You can go from making grand plans one day to forgetting why you wanted to change your life the next.
It can be hard to shake the unhelpful habits that bind you to your past self. Even though you know they don’t benefit you and that you should change them, you can’t.
And it’s not that you haven’t tried, you just haven’t been able to make any real long term change.
Maybe somedays you find yourself questioning whether you should even bother trying to change at all.
But change takes time and if you really want it, the effort it takes will always be worth it.
Setting goal or making plans for the coming year might seem like a waste of time. We’re in a period of great uncertainty and many of us may have already experienced a long list of things we planned to do in 2020 remain undone.
However, I think a lot of people did much more than they thought they would but in different ways. There was less focus on social activities, in person events and travel but perhaps more emphasis on wellbeing and personal growth.
Maybe this year you started a business, started a project, volunteered, overcame unexpected challenges, read some interesting books, discovered new interests, learned a new skill, developed your confidence, started a new job, got a promotion, visited a new city, bought a house, made new friends, tried some new recipes or figured out what you really want to do with your life.
Some of the things you did this year might seem small or meaningless but you still did them. It’s easy to forget afternoons spent catching up with your favourite people in a cafe, solo dance parties and endless laughter with siblings when you’re focusing on all the concerts you booked that got cancelled or all the places you never got to travel to.
And so for 2021, don’t be afraid to make plans or set intentions for the kind of year you want to have.
The beginning of a new year is as good a time as any to at least check-in, recalibrate and ensure that the life you’re living is leading you in the direction that you want to go in.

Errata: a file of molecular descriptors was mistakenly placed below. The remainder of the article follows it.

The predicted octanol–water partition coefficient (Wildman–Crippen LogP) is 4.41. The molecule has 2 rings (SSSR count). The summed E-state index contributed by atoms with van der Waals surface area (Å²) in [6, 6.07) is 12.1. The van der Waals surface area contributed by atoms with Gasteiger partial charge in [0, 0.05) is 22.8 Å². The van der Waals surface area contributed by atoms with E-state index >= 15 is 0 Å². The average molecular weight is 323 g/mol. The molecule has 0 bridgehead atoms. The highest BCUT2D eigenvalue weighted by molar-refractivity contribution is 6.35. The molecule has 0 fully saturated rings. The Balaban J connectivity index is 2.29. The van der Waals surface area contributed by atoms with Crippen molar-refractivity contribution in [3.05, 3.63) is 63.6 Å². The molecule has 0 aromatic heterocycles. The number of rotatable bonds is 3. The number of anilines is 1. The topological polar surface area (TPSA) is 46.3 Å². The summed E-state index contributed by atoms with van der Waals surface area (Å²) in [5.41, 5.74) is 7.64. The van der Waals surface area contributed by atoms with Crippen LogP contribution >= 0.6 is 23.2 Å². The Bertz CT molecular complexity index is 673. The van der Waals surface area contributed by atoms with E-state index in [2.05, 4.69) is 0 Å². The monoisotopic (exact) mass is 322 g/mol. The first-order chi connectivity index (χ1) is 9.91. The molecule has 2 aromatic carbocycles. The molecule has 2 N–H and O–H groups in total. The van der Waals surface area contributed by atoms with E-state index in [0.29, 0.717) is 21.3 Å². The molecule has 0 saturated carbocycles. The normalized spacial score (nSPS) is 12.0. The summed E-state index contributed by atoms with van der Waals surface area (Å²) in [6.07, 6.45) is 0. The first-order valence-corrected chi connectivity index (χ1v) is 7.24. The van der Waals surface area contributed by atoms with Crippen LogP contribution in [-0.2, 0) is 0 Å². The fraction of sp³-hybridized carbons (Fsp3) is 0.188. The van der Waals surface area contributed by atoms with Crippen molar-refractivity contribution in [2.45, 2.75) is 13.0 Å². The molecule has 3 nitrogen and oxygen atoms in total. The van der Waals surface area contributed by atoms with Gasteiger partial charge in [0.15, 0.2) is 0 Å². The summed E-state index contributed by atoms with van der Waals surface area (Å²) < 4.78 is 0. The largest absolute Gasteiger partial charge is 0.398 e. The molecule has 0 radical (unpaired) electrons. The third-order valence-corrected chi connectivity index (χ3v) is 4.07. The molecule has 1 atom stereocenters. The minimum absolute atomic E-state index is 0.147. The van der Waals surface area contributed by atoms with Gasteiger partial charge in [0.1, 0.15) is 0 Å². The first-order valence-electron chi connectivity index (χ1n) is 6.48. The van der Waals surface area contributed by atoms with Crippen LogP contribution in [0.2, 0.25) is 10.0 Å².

One of the things I enjoy writing about is the dream life.
But it’s more than just words it’s about the kind of life I aspire to. Whilst daydreaming one night I realised that I’ve never really shared my dream life in great detail.
One of the main reasons is, there is not one set type of life that I want. Instead I am open to a variety of different scenarios. But another reason is, it can be scary to share your aspirations. As soon as you consider it questions like ‘what will people say if things don’t work out?’ start popping up.
However I’m learning that, it’s good to talk about what you want. It doesn’t need to be on a blog or social media, it could be with friends or family instead. I think sometimes with daydreams because it is something we create in our minds, we end up convincing ourselves that it can’t come true.
But the dream life is possible and I think simply talking about it can be one of the first steps to bringing it to life.
When it comes to future plans we often forget the reason behind the paths we choose.
We know what we want, when we want it and what it will take but we forget the reason why we want it.
A common example is career paths. A person may want to become a nurse in the next 3 years after they complete studying which will require time, effort, patience and dedication.
The reason the person wants to pursue that particular path, may have once been clear but now is somewhat of a mystery.
It’s only until something happens that this person then remembers that it is because they want to help people. Or maybe, when they were younger a nurse took care of them and they decided that they wanted to be able to do that for other people.
If we now take it back to more general ‘future plans’, I think knowing why you want to do something is important. It could be travel plans, moving to a new country or trying a new activity. Sometimes even though we know what we want to do we get complacent and put things off . And so knowing what to do is often not enough for you to get things done.
However, knowing why you want to do something gives you a pretty good reason to do it.
When you tell yourself that you will do something, it’s quite easy to just not commit. Afterall, there is nobody else that knows and nobody to hold you to it.